• The environment: Forest / Open grassland / Grassland with shrubs and trees

The predator's method of attack and the prey's defense mechanism are both affected by environmental factors, such as sheltered terrain (where a predator can hide) and uneven terrain and various obstacles. Prey animals can suffer various types of indirect injuries caused by environmental factors.


The assessment of a predation event

A first action and of great importance during inspection of a predation event is to gather information from eyewitnesses and those directly involved. Every piece of information provided should be noted and evaluated but should never influence the search for details during forensic expertise. The cadaver should be examined by means of identification tables and photographs should be taken of the cadaver alone, then with its immediate surroundings and then per anatomical part of the body (head, chest, abdomen and limbs). After the photo shoot, the environment must be carefully examined for various possible traces, such as prints, drag marks, blood, organic matter and feces.


Hair, droppings and traces of a predator only prove its presence, but do not make the predator the culprit of the predation incident. Even proven consumption of the cadaver doesn't make a predator the killer. Eating carrion is done by many (predatory) animals, especially in the first years of life.


The next step is close external examination from head to tail, in that order, to potentially find the following:


Skin damage

These must be carefully examined to distinguish between intra-vital (alive) and post-mortem (post-death) injuries and try to find out how they arose.


• A wound developed while the animal was alive usually shows incipient inflammatory reactions. Often capillary swelling can be seen around the wound, an inflammatory swelling and bruising. No reaction will be seen in the tissue if the wound was inflicted after death.


• Bites result in torn and bruised wounds due to the pressure and movement of the predator's mouth and head through the teeth. The canine has a conical shape with an oval portion with rounded margins and a simple rounded point.


• When a canine penetrates the skin, it causes an oval wound with frayed margins and rounded edges. Tear wounds are caused by objects with sharply pointed ends, while wounds from cutting objects show a fine, sharp line edge.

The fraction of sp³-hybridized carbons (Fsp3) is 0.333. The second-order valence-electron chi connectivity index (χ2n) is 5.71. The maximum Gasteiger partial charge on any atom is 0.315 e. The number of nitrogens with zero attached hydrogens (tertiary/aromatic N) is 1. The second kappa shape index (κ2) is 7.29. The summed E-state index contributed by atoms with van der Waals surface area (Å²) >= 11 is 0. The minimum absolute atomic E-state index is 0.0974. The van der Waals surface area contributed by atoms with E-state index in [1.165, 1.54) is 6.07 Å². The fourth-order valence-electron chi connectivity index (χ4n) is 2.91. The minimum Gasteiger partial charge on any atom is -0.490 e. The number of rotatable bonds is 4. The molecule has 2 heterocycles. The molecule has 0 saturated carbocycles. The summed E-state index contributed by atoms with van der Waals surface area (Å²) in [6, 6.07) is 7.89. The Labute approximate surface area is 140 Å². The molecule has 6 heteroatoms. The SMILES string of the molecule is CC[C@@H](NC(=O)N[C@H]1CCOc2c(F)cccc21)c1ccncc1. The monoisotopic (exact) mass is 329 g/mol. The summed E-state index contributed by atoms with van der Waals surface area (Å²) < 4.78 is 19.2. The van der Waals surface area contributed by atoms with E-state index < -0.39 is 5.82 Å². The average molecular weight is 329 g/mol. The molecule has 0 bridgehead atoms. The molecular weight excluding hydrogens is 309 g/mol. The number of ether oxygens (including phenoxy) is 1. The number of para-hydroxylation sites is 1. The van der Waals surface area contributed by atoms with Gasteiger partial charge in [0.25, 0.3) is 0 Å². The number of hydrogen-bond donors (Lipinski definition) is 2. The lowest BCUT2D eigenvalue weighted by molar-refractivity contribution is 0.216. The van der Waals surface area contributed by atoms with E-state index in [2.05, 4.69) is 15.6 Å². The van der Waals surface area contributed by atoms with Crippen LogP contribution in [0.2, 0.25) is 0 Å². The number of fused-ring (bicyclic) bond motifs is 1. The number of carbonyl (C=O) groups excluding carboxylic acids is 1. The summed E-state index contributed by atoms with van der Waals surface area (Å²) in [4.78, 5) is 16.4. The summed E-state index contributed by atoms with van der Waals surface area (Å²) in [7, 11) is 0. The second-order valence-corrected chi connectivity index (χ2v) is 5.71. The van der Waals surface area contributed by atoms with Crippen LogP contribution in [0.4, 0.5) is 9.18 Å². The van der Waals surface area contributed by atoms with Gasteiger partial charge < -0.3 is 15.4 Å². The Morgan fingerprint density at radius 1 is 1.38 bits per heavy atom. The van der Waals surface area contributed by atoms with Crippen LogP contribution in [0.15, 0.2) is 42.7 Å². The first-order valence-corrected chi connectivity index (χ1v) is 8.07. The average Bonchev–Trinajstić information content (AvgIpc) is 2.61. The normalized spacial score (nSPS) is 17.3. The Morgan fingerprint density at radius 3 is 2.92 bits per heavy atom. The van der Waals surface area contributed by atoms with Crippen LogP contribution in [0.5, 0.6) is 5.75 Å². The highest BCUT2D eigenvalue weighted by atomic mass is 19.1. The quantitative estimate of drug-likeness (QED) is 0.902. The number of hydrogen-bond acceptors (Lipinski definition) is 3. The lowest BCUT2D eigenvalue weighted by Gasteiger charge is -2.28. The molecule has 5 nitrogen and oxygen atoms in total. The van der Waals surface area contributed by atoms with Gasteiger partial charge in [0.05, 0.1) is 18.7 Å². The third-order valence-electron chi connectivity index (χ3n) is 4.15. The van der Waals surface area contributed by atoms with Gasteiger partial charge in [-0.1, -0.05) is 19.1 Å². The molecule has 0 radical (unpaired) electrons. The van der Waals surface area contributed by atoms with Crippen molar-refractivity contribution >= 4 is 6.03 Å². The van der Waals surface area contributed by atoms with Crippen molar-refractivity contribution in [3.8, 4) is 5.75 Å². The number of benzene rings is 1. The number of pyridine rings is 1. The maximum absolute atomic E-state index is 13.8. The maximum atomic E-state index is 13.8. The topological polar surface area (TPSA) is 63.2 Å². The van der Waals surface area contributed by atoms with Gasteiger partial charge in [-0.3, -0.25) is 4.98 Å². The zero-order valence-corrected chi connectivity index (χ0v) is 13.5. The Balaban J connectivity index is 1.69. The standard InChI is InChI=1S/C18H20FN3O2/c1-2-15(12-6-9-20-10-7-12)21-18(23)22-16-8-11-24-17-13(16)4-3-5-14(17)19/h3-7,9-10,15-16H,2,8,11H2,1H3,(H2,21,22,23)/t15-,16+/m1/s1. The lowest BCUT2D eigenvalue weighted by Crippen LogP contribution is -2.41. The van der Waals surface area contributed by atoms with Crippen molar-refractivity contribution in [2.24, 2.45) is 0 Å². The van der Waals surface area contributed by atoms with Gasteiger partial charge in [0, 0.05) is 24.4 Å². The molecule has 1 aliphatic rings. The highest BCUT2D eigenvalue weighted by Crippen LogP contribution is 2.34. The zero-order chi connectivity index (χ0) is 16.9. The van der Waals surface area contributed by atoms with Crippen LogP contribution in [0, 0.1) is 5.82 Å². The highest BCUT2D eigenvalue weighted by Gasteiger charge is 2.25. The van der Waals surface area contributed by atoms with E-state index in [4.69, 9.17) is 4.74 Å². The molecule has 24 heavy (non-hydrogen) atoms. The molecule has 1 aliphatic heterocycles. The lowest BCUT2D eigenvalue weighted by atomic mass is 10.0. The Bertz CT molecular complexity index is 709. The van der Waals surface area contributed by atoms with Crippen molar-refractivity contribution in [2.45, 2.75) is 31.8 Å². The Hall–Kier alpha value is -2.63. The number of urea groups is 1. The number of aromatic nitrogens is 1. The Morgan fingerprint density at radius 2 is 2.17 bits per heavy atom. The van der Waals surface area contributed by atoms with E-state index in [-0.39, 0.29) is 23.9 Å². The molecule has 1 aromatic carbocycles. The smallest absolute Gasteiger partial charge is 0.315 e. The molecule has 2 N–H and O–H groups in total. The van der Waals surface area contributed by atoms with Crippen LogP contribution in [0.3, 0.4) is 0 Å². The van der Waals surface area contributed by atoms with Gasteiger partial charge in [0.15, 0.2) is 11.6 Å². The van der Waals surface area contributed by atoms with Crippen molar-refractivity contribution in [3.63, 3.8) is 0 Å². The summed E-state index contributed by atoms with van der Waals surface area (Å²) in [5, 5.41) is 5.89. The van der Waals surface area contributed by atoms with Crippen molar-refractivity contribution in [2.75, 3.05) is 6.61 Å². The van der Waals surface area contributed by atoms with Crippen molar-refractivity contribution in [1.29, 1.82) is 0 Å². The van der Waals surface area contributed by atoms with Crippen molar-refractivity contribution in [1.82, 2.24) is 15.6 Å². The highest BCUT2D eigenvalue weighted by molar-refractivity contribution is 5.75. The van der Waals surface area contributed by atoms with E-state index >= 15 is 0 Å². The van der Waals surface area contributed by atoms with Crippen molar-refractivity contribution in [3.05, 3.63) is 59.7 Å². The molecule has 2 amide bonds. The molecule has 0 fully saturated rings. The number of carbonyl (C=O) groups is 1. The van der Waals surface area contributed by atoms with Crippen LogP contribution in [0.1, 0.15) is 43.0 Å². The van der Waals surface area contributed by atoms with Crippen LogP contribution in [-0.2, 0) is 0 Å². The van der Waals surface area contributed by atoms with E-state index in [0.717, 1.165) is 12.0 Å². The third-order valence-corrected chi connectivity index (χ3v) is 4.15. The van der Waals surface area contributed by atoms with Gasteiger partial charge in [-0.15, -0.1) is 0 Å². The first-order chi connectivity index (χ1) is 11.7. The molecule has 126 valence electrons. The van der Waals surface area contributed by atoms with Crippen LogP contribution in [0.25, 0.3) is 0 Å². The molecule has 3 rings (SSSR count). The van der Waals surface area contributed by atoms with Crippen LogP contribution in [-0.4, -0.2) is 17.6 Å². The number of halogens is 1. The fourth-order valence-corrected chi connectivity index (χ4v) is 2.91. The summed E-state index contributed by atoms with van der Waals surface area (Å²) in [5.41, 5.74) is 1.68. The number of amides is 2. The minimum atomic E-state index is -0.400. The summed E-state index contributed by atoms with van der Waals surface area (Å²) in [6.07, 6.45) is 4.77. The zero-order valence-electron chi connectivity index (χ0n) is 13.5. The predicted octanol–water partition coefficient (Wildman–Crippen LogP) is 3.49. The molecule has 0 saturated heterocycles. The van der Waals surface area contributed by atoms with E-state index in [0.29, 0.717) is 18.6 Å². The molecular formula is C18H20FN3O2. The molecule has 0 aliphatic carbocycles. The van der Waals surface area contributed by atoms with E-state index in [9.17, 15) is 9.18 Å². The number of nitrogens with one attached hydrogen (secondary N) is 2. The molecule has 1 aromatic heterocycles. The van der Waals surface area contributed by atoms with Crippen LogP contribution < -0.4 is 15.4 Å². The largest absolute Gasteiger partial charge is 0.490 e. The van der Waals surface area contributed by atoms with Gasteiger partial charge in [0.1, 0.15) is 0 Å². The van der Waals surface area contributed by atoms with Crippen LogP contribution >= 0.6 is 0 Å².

The surrounding muscles and periosteum have bruises and sometimes blood loss if the animal was alive during the event. The reason for the fracture (bite, impact, etc.) can possibly be determined by the margins and surrounding tissue. Animals with dense fur should be shaved for accurate analysis of external wounds. After the external examination of the cadaver, the subcutaneous tissue and the muscles must be examined. For this, the carcass must be skinned, and this must be carried out by a qualified professional. The following details can be found after skinning:


• Intra-vital and post-mortem wounds.

• Wounds from bites and cuts.


The muscle tissue has less elasticity compared to the skin. Bite marks in the muscles maintain a distinct oval shape, frayed margins and rounded edges, but are more irregular than the external appearance of the wound. The wound may show tissue turned outwards, caused by retraction of the canines. Cut wounds show a long shape with regular margins and ‘neat’ edges. To investigate more, the cadaver will have to be completely opened by a qualified professional and the following can be discovered:


• Fractures and other organ and tissue wounds

• Body systemic responses.


The assessment cannot be repeated, so everything must be done correctly and documented in one go.


Data collection form

Everything that the dead animal experienced before death will have to be found through the investigation. Interactions with the environment, with any predator or other causes for any injuries and infections. A standard form provides objective collection of facts, so that comparisons can be made with other cases. An unambiguous format used by everyone ensures a good analysis procedure and a clear method to store data per category.


Identification of the affected person

For example: name of the farmer, type (s) of livestock (breed, sex and number), working dogs (breed, sex and number), location and type of pasture, type of night housing for livestock.


Identification of the study

For example: date, time of examination, animals involved (species and number), dead animals, injured animals, missing animals, adults (sex and age), young animals (sex and age), date of discovery, date of reporting, post-mortem time for each cadaver found, location coordinates, specific information provided by the farmer or witnesses.


Environment identification

For example: tracks present, blood, feces, hair.


Cadaver investigation

For example: species, race, ear tag / chip ID, skin examination, subcutaneous examination, muscle and bone examination, internal examination, estimated weight, estimated percentage consumed (for example: head 10%, chest 20%, abdominal cavity 20%, etc.)



For example: Has the victim been killed by predation or something else. Is there right for compensation or not, place and date, researcher name and signature.


Predation by wolves